Fragments from video clips, newsreels, news shows, animations, and propaganda films present humanity as an extremely murderous species in Damnatio memoriae (“condemnation of memory”). Alongside familiar scenes—the atom bomb, the Vietnam War, 9/11—we encounter all sorts of historical facts that have been swept under the carpet. There are the “forgotten” massacres in Taiwan under the post-war dictatorship, for example, and who knew that in 1958 the US devised a plan to detonate an atom bomb on the moon?
We also learn of the intriguing career of Taiwanese singer Teresa Teng (1953-1995). Her popularity was used in her home country for nationalist military propaganda, but her songs offered millions of Chinese people a moment of respite from the straitjacket of Communist rule.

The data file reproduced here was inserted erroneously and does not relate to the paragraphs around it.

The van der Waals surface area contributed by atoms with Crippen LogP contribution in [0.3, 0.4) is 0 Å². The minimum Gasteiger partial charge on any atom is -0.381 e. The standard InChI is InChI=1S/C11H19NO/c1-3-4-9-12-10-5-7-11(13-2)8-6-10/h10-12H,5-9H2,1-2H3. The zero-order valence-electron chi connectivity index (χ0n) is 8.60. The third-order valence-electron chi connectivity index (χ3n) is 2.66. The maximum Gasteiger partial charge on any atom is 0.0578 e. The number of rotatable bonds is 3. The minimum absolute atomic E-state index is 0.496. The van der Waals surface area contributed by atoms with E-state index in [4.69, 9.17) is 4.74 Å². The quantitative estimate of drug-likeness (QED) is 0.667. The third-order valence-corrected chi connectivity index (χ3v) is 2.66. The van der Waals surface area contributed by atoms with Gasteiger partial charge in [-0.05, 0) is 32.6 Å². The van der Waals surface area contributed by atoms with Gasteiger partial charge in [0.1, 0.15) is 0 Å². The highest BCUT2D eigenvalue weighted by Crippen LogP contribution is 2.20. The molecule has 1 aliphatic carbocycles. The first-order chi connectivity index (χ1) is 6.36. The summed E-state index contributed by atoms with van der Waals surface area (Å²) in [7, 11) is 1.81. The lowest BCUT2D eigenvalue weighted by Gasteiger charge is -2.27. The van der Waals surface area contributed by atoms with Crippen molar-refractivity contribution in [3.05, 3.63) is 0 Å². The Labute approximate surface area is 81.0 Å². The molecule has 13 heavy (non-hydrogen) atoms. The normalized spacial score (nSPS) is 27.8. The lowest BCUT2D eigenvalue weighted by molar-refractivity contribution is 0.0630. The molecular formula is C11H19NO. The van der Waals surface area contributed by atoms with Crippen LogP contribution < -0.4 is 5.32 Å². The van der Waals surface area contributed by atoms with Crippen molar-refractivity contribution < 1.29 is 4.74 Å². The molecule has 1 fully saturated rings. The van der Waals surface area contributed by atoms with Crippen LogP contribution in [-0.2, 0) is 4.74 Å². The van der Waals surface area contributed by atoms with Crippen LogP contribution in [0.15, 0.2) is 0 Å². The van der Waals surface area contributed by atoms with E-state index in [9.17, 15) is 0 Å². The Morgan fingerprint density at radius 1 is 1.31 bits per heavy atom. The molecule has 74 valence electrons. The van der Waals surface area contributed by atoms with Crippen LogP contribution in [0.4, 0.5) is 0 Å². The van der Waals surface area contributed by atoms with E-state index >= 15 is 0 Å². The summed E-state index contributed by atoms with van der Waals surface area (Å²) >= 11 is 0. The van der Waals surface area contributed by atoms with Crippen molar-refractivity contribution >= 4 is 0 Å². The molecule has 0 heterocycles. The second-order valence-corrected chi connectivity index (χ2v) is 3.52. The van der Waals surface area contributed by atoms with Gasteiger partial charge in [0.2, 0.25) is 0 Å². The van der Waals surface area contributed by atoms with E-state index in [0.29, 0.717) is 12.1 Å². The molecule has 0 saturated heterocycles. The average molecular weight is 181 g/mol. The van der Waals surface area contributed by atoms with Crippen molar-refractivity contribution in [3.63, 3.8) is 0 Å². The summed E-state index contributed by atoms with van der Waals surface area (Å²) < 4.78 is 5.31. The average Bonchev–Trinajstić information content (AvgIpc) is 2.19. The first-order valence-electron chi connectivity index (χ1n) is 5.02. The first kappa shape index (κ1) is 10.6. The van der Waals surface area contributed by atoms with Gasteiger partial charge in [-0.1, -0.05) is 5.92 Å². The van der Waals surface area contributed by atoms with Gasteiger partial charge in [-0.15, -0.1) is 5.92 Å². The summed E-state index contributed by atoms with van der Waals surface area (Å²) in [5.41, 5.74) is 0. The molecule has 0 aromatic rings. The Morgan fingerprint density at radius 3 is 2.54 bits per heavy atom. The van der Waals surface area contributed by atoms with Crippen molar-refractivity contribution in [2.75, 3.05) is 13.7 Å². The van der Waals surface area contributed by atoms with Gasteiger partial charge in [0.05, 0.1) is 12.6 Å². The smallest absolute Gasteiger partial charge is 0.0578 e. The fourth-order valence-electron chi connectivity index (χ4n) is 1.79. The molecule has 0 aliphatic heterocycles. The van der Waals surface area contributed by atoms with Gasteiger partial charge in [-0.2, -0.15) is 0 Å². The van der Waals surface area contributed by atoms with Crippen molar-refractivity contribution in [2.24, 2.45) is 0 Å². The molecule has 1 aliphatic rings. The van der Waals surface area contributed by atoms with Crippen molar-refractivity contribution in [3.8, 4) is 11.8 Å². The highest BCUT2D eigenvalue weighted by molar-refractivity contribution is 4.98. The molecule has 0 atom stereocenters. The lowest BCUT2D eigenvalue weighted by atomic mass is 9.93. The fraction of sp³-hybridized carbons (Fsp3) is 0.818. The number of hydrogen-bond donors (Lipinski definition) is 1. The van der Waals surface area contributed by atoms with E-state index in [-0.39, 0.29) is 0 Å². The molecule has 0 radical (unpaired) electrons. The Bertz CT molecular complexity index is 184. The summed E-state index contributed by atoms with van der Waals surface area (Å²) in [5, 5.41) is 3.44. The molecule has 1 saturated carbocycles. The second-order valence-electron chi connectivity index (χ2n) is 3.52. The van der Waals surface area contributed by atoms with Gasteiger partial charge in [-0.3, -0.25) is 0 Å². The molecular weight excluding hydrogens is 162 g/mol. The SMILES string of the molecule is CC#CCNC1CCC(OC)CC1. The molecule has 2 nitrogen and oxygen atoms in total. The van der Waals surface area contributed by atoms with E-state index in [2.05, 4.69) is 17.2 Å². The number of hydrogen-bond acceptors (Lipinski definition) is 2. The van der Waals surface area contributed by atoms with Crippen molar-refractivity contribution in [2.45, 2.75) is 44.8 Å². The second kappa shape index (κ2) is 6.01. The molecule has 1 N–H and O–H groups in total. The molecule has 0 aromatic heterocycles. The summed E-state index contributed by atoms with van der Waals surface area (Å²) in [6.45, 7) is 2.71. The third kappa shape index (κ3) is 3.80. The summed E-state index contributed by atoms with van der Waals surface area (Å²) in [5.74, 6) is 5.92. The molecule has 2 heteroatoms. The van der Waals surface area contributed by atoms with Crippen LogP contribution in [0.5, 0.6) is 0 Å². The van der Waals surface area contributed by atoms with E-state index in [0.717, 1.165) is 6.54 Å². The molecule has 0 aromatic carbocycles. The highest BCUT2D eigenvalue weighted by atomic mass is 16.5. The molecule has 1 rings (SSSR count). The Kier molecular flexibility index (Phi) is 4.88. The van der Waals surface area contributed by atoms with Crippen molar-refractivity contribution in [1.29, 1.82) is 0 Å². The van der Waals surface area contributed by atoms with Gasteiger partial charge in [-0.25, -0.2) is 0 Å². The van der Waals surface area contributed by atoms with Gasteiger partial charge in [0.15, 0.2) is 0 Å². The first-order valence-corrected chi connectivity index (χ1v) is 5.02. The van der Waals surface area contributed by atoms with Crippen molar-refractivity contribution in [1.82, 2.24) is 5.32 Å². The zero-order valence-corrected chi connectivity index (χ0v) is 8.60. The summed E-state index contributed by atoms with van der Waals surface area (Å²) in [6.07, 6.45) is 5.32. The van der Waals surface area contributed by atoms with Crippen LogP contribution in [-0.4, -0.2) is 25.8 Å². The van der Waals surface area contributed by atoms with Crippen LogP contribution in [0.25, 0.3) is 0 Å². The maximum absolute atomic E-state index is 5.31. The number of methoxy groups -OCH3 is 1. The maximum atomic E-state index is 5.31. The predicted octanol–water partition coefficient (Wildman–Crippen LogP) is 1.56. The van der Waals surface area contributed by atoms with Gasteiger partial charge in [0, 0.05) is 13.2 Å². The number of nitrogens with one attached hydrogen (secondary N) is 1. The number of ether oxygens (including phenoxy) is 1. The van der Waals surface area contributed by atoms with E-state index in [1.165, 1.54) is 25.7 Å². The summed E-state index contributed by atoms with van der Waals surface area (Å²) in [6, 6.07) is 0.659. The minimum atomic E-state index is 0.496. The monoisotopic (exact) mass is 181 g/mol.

After opening with Carl Sagan’s words, “There is no hint that help will come from elsewhere to save us from ourselves,” the film casts its gaze on the darker side of history. The square format of the film itself reinforces the oppressive sense that humanity has always been gripped by an urge to destroy.